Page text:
Now you see the fish, now you don't. Well, from certain angles, anyway.
Researchers from China's Zhejiang University have devised a way to shield aquatic and terrestrial creatures from view using a specialized "invisibility cloak," or "box of invisibility."
Based on a concept developed by theoretical physicist Sir John Pendry, the cloaking device uses optical glass to bend light around the living animals within an enclosure of prisms.
Dr. Hongsheng Chen, an electromagnetics professor at the university, and his team wrote in a study uploaded to arXiv.org this month that they sought to simplify Pendry's concept in order to allow the cloak design to be made in large scale using commonly available materials.
Baile Zhang, an assistant physics professor at Singapore's Nanyang Technological University, unveiled a similar concept at a TED conference earlier this year. In a video demonstrating Zhang's design, a transparent block of the mineral calcite shields a small object from view.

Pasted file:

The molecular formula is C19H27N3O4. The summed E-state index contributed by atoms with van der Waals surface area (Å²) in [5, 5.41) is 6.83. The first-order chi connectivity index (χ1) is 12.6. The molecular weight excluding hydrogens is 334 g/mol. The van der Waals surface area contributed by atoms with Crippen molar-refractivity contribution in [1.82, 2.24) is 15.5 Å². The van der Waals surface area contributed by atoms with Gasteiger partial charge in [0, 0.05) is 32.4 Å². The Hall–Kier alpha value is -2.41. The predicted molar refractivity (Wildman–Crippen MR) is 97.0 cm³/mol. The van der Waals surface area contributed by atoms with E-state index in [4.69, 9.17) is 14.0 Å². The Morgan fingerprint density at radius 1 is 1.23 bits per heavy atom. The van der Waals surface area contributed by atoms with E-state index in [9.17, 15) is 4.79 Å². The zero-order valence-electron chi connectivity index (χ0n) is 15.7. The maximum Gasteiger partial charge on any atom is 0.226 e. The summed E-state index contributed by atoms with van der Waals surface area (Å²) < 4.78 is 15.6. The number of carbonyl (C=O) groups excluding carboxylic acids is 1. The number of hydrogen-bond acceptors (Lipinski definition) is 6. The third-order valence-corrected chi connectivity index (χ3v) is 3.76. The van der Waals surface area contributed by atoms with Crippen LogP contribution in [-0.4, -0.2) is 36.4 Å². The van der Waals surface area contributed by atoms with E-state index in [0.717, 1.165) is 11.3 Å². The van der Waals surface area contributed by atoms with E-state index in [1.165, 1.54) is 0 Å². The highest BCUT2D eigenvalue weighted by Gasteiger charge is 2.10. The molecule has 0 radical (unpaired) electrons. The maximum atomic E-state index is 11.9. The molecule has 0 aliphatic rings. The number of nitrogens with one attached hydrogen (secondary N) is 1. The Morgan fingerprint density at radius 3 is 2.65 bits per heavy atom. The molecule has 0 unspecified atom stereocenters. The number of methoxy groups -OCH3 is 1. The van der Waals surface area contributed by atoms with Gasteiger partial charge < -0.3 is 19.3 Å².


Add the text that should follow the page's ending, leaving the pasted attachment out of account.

Though Chen touches on the use of this mineral to achieve invisibility in visible light, he notes in his paper that it had been shown to work primarily on items that measure in the millimeters, whereas Chen's methods were devised with larger objects in mind.
And while artificially engineered components capable of bending light and interacting with electromagnetic waves are the key to invisibility in other methods, such man-made metamaterials are not a requirement of Chen's invisibility cloak. Instead, his team manipulates the cloaking materials to achieve results.
As seen in the videos of their experiments, the cloak is not worn in the traditional sense. It acts more like a shield, providing an "invisibility cloaking for natural light" from multiple angles of observation.
Nature cleverly describes the experiment as a "trick." The journal reports it's "arguably closer to ‘disappearances’ staged in Victorian music hall using arrangements of slanted mirrors than to the modern use of substances called metamaterials to achieve invisibility by guiding light rays in unnatural ways."
Last month, researchers at Duke University announced they had come up with a simple method to 3D print an invisibility cloak. Though the device, which includes a metamaterial layer, is limited to an 8-inch diameter due to the size of typical 3D printers, the lead researcher was confident that larger cloaks could be created by connecting parts printed separately.
Watch Chen and his team use their "invisibility cloak" to obscure a fish (above) and cat (below) from view.